In spite of his Indian novels and popularity in Europe, May did not gain much notice in the United States, where the reading public had begun to tire already in the 1850s of the Indian stories about 'Noble Savages'. May died on March 30, 1912 in Radebeul. He had suffered from a severe case of pneumonia in 1911, and against his doctor's orders he had made a trip to Vienna, where he had spoken before the academy for literature and music. May's autobiography, MEIN LEBEN UND STREBEN (1910), was reissued in an abridged version posthumously, entitled ICH (1917). In the original work May had presented a long series of accusations against Mr. Rudolf Lebius, and due an injunction the book was taken out from the shops.

In his diary, Spandau: The Secret Diaries (1976) Albert Speer mentions, that Hitler would lean on Karl May as proof that 'it was not necessary to know the desert in order to direct troops in the African theater of war... it wasn't necessary to travel in order to know the world.' According to Speer, 'Hitler was wont to say that he had always been deeply impressed by the tactical finesse and circumspection that Karl May conferred upon his character Winnetou.' Such man was the very model of a company commander. Hitler added that during his reading hours at night, May's stories gave him courage like works of philosophy or the Bible for others. He had attended May's fatal lecture in Vienna in 1912. In the middle of World War II May's Winnetou was printed in 300,000 copies to be delivered for German soldiers. For Martin Bormann Hitler told: "I used to read him by candle-light, or by moonlight with the help if a huge magnifying glass." (from Hitler's Table Talks, 1953). This admiration condemned May for some time to the fate of Richard Wagner, whose music wasn't publicly performed in Israel for years because Hitler had praised it.

The first "Winnetou the Warrior" film, The Treasure of Silver Lake / Der Schatz im Silbersee (1962), was directed by Dr Harald Reinl. Lex Barker, who had player Tarzan in Hollywood, became Shatterhand, and continued in Apache Gold / Winnetou - I. Teil (1963), The Last of the Renegades / Winnetou - II (1964), and Old Shatterhand / Shatterhand (1964). In 1964 Steward Granger joined the team, taking the role of Old Surehand in Flaming Frontier / Old Surehand I. Teil. Other famous names connected with the Winnetou adventures were Klaus Kinski, Charles Aznavour, and Terence Hill under his real name Mario Girotti. The American-frontier sagas, produced by Germans and partly filmed in Yugoslavia, inspired also Italian producers to invest in Westerns, which led to such film as Fistful of Dollars (1964), For a Few Dollars More (1965), and The Good, The Bad and the Ugly (1966), all directed by Sergio Leone and starring Clint Eastwood.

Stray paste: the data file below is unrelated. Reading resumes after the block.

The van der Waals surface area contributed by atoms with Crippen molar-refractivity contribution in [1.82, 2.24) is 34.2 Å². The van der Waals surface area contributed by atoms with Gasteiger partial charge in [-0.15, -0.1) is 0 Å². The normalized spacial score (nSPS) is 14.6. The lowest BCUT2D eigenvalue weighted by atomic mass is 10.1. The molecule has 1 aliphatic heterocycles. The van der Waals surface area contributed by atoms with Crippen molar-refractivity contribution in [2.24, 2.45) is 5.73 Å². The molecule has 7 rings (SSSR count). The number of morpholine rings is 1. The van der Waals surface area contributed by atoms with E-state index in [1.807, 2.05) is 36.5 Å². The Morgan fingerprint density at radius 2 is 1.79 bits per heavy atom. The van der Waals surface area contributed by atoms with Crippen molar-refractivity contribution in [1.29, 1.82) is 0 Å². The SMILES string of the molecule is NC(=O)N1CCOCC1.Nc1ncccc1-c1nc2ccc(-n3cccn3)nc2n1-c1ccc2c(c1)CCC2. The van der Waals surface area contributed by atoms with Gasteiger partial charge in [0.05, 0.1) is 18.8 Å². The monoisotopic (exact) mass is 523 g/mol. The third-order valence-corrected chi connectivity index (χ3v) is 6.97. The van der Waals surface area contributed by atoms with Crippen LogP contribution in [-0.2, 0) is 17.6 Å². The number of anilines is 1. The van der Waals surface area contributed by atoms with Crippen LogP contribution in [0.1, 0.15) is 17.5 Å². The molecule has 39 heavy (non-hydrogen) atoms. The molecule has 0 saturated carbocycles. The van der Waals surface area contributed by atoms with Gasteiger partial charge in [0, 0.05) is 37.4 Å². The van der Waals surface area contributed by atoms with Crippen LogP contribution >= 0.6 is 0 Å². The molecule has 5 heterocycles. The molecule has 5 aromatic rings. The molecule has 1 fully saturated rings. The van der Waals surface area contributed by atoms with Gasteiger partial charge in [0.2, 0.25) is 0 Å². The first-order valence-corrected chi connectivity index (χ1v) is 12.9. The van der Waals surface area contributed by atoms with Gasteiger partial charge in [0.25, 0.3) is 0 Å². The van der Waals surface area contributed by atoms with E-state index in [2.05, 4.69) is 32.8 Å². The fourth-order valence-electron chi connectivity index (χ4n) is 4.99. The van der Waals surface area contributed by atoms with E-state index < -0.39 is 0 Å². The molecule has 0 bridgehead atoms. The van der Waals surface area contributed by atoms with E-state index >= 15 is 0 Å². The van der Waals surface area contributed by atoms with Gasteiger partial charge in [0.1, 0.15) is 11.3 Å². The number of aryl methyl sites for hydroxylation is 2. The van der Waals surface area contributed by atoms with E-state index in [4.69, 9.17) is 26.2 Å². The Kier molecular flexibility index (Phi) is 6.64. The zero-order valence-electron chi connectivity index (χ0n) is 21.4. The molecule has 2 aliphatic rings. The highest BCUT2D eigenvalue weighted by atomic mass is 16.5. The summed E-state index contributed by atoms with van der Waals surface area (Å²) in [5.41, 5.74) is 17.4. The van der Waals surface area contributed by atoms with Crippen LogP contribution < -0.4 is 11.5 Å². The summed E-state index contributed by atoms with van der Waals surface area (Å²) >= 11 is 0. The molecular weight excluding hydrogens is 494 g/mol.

German Federal Republic, 1987, Winnetou

DDR, 1987.03.01, Radebeul. Karl May

German Federal Republic, 1962.06.20, Bad Segeberg. Karl May's Games

German Federal Republic, 1987.02.12, Bonn. Indians

German Federal Republic, 1987.02.25, Bamberg. Museum of Karl May

German Federal Republic, 1987.10.08, Bad Segeberg. Karl May's Games

German Federal Republic, 1992.02.25, Hohenstein-Ernsthal. Karl May

German Federal Republic, 2001.06.30, Bad Segeberg. Indian

German Federal Republic, 2006, Karl May Museum

Germany, 1938.05.15, Radebeul. Museum of Karl May

Germany, 1938.08.16, Rathen. Karl May's Games

Germany, 1939.05.16, Radebeul. Museum of Karl May

Germany, 1939.08.18, Rathen. Karl May

Germany, 1940.06.2108.31, Berlin. Karl May's Game

Germany, 1942.11.01, Radebeul. Museum of Karl May

German Federal Republic, 1992, Karl May

Germany, 1938, Karl May's Game